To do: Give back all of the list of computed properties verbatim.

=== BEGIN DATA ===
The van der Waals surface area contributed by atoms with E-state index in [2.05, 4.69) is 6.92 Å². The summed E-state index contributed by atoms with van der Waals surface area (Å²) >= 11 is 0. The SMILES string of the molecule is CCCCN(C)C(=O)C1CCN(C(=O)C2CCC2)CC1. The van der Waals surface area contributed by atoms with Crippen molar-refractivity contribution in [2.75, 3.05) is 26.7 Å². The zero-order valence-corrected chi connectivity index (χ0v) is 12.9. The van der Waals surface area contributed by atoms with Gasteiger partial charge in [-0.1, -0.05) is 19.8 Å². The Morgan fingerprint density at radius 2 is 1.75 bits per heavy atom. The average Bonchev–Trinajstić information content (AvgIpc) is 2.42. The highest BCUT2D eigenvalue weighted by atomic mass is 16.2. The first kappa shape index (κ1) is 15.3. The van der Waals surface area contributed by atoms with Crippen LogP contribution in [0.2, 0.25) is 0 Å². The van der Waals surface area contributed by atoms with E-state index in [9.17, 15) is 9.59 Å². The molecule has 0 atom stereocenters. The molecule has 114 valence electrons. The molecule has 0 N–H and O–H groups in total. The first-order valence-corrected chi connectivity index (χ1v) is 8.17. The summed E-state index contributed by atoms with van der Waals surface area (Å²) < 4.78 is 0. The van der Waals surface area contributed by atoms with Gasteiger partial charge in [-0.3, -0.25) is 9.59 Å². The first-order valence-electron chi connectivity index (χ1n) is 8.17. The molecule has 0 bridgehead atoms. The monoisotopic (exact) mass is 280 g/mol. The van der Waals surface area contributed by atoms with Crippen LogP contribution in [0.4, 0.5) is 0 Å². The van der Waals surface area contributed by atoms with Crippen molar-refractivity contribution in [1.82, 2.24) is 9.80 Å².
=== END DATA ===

The van der Waals surface area contributed by atoms with E-state index in [2.05, 4.69) is 6.92 Å². The summed E-state index contributed by atoms with van der Waals surface area (Å²) >= 11 is 0. The SMILES string of the molecule is CCCCN(C)C(=O)C1CCN(C(=O)C2CCC2)CC1. The van der Waals surface area contributed by atoms with Crippen molar-refractivity contribution in [2.75, 3.05) is 26.7 Å². The zero-order valence-corrected chi connectivity index (χ0v) is 12.9. The van der Waals surface area contributed by atoms with Gasteiger partial charge in [-0.1, -0.05) is 19.8 Å². The Morgan fingerprint density at radius 2 is 1.75 bits per heavy atom. The average Bonchev–Trinajstić information content (AvgIpc) is 2.42. The highest BCUT2D eigenvalue weighted by atomic mass is 16.2. The first kappa shape index (κ1) is 15.3. The van der Waals surface area contributed by atoms with Crippen LogP contribution in [0.2, 0.25) is 0 Å². The van der Waals surface area contributed by atoms with E-state index in [9.17, 15) is 9.59 Å². The molecule has 0 atom stereocenters. The molecule has 114 valence electrons. The molecule has 0 N–H and O–H groups in total. The first-order valence-corrected chi connectivity index (χ1v) is 8.17. The summed E-state index contributed by atoms with van der Waals surface area (Å²) < 4.78 is 0. The van der Waals surface area contributed by atoms with Gasteiger partial charge in [-0.3, -0.25) is 9.59 Å². The first-order valence-electron chi connectivity index (χ1n) is 8.17. The molecule has 0 bridgehead atoms. The monoisotopic (exact) mass is 280 g/mol. The van der Waals surface area contributed by atoms with Crippen LogP contribution in [0.4, 0.5) is 0 Å². The van der Waals surface area contributed by atoms with Crippen molar-refractivity contribution in [1.82, 2.24) is 9.80 Å².